Thursday, 1 October 2009

Veggie trouble

Why bother to eat weeds then there are so many perfectly pleasant vegetables?

To stir-fry nettle tips, toss dandelion leaves in salads and munch fat hen from the woods (can't recall it's Latin name but it's definitely edible and salady) just seems unnecessarily esoteric when you can tuck into lovely pile of steaming runner beans and a jolly good King Edward-based champ, buttered swede and carrot or brilliant shredded Savoy cabbage.

And it must be said that sprouts are an absolute joy.

But who, in their right mind, would want to eat a thistle?

People around Roscoff love them. There are hectares of them growing in the fine sandy soil. Artichokes along with rose onions, are the local speciality vegetables.

Artichokes are outstanding architectural plants thrusting those proud green global heads skywards. The stems are enormous. They could have been designed to be Oberon's mace but Oberon would have to be a pretty beefy king of the fairies to hold one up without getting a bad back.

The leaves remind me a lot of acanthus, beloved of William Morris and used often in his designs.

So as I was taken out for a birthday supper in Roscoff, it seemed only fair to try the local produce and go for the artichoke starter before the seafood platter and (and I was hoping it would be good and it was) that gorgeously custardy Far Breton tart.

Of course I'd had previous artichoke experience. From memory, they were an inch or or long, a soft kind of leafy thing pickled in some kind of vinaigrette. I'd had them from various delicatessens. Tasty. I imagined they must be extracted from deep within the giant heads that we'd seen in the fields.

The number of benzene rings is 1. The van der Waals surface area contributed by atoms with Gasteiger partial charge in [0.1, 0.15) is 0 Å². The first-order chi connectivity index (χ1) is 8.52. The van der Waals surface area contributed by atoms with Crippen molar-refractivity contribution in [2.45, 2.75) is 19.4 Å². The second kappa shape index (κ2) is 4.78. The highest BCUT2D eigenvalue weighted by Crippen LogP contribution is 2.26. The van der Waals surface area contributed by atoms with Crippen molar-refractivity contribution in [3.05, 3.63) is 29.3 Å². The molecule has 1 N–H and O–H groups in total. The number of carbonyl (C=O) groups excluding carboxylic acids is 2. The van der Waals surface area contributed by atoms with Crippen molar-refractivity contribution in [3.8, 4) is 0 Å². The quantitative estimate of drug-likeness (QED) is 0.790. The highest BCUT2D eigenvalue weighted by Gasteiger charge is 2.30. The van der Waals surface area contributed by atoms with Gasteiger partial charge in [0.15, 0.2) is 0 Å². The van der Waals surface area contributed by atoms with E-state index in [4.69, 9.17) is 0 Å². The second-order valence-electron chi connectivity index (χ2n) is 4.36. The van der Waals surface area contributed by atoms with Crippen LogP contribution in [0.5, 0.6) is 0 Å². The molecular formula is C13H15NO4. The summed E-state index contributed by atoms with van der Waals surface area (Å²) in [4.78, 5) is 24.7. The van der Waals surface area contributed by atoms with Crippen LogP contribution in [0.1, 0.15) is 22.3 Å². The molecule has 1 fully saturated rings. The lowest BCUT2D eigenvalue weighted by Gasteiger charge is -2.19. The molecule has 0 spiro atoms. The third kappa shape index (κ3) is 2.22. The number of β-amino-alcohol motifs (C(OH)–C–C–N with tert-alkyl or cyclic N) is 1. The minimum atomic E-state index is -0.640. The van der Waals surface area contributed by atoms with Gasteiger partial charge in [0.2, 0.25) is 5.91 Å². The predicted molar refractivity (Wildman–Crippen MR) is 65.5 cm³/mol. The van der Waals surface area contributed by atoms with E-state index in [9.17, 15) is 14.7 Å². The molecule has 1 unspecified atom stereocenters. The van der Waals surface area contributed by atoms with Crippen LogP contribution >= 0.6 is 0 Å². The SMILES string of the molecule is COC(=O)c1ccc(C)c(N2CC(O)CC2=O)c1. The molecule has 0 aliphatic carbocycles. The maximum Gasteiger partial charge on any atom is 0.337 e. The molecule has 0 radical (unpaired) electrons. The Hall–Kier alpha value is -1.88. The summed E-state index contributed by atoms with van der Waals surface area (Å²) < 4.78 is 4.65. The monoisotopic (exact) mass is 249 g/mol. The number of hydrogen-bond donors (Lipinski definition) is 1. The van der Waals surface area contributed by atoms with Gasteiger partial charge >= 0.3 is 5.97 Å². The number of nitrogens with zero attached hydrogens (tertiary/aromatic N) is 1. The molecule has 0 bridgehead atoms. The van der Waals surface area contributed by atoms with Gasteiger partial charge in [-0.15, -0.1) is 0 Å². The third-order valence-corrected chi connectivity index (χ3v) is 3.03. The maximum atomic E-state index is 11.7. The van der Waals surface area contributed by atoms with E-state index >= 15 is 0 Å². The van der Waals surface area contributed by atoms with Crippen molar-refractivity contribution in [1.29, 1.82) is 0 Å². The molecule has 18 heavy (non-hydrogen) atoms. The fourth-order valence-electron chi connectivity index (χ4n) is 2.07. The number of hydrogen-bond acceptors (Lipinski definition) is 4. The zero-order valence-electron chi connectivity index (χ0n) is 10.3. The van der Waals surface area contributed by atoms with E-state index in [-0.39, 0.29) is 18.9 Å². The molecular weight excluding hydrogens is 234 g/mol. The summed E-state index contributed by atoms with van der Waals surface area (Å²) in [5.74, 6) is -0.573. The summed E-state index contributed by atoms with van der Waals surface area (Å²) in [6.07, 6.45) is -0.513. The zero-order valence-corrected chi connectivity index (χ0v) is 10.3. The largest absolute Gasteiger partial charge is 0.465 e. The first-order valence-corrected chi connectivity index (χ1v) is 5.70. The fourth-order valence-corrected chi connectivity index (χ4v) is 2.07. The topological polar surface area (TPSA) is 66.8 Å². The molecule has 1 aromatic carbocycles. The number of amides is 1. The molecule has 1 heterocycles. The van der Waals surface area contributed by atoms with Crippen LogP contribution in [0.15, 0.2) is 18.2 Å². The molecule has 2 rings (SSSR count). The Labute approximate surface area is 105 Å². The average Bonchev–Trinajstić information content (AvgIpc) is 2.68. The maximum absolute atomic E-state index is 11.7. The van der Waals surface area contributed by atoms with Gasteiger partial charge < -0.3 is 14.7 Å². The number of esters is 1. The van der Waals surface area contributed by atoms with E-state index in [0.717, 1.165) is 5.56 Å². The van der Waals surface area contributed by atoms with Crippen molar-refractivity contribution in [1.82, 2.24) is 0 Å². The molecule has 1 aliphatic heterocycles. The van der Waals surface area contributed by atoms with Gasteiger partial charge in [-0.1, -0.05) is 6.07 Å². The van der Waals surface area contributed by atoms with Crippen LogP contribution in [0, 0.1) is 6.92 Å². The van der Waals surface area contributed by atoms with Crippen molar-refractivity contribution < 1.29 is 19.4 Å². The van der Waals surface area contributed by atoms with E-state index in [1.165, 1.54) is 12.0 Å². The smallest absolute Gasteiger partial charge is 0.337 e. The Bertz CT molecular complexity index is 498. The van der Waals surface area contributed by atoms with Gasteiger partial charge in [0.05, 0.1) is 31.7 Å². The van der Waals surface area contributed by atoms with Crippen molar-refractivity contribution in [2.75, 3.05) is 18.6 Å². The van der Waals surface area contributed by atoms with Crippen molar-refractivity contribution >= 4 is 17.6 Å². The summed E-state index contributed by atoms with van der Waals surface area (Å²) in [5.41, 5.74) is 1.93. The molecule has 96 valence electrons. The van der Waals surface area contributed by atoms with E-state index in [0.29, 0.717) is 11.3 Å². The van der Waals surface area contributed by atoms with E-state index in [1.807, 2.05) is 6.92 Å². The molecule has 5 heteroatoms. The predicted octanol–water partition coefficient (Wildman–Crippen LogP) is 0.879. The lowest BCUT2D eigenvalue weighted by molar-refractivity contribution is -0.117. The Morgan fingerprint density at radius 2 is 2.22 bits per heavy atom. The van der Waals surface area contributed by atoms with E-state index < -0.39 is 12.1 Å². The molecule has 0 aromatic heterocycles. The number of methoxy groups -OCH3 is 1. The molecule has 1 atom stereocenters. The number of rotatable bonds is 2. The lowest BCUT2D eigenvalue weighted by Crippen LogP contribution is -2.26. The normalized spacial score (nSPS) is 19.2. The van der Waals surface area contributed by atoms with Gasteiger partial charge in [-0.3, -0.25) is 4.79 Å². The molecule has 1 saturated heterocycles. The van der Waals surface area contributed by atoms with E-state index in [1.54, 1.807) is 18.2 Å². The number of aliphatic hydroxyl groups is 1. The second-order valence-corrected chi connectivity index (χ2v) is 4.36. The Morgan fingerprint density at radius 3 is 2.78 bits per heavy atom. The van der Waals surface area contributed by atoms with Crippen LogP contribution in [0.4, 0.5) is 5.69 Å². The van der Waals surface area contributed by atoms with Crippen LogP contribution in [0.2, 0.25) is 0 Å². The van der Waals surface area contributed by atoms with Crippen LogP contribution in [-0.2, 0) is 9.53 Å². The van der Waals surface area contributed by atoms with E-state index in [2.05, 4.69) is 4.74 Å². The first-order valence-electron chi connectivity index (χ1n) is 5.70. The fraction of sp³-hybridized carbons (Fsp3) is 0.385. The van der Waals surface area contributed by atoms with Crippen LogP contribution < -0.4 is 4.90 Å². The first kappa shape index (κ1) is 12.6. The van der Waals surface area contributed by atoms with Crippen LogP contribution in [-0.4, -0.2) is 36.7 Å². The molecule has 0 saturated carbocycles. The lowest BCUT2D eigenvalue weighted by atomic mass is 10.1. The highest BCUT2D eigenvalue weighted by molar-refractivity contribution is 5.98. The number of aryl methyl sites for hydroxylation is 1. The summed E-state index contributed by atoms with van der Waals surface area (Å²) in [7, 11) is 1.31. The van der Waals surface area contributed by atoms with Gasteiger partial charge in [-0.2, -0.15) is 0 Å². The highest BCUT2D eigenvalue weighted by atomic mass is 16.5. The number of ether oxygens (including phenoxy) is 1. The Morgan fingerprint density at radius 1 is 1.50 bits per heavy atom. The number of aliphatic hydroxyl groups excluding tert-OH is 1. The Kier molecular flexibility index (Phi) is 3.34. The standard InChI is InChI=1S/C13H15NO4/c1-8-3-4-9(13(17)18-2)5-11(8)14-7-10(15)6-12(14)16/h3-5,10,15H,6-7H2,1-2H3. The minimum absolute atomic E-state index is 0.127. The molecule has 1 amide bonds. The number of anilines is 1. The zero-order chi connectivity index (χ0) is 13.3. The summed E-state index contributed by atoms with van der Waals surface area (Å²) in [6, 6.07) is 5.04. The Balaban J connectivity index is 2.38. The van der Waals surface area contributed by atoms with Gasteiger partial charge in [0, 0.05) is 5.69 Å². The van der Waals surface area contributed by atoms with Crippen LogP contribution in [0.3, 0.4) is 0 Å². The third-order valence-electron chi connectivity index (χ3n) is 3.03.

The artichoke the waiter placed in front of me was bigger than anything we'd seen growing outdoors. They must expand when they're cooked because this baby filled the entire plate; a substantial round of green bracts that looked like a half-closed water lily.

There was a small pot of mayo-type sauce alongside. DT man tucked into his “safe” choice of fish soup, much amused.

I cast a furtive look at the nearest diners. No-one else had a giant green vegetable in front of them. I would have to experiment. I gingerly picked at one of the bracts. It came away easily. It was far too tough to eat but there was a fatter bit at the base which was quite nice if dipped in the sauce first.

Mmm. Not unpleasant. I continued until there was a pile of greenery to one side and my diligent plucking had revealed a central boss that just looked odd - like I'd revealed a small alien craft which might fire up, lift vertically, laser me in the eye and shoot out of the window.

Think about it. If aliens are among us, vegetables would be a damn good place in which to hide. Especially if their craft can withstand boiling water.

By now, I'd lost interest in green things and was thinking about langoustine and another glass of fizz. I pushed the remains to one side.

I had sent a pic of the artichoke from my mobile to no 2 son in London. We send each other food pics to make each other envious. He was still at work. He was much impressed and even texted some advice on tackling it.

'S'ok.' I replied confidently. 'It is done. I have eaten it.'

I could have sworn that I had eaten it. The waiter had other ideas when he came to clear the plates.

“But madame...” he cried in consternation.

“ 'ave left ze art!!”

Bloody drama queen, I thought. It might be art to you sunshine but seventeen leaves is enough for anyone. He was taking the Pissarro.

He shrugged and made one last desperate effort with me.

“But ze ART....ze art is ze best part!”

I waved it away and he took it, rolling his eyes (men have been doing that at me a lot lately but he was the first) and muttering Frenchisms under his breath.

“He's cursing you,” grinned DT man. He loves it when I upset other men. It helps him feel less victimised.

“E is saying 'ze bloody eeenglishwoman she knows nuzzink.'”

Wrong on both counts. I'm Welsh and I know when I've had enough thistle. Thistles are tricky.

Much easier to ask for a plate of onions next time I want to try the local veggie without getting into trouble...

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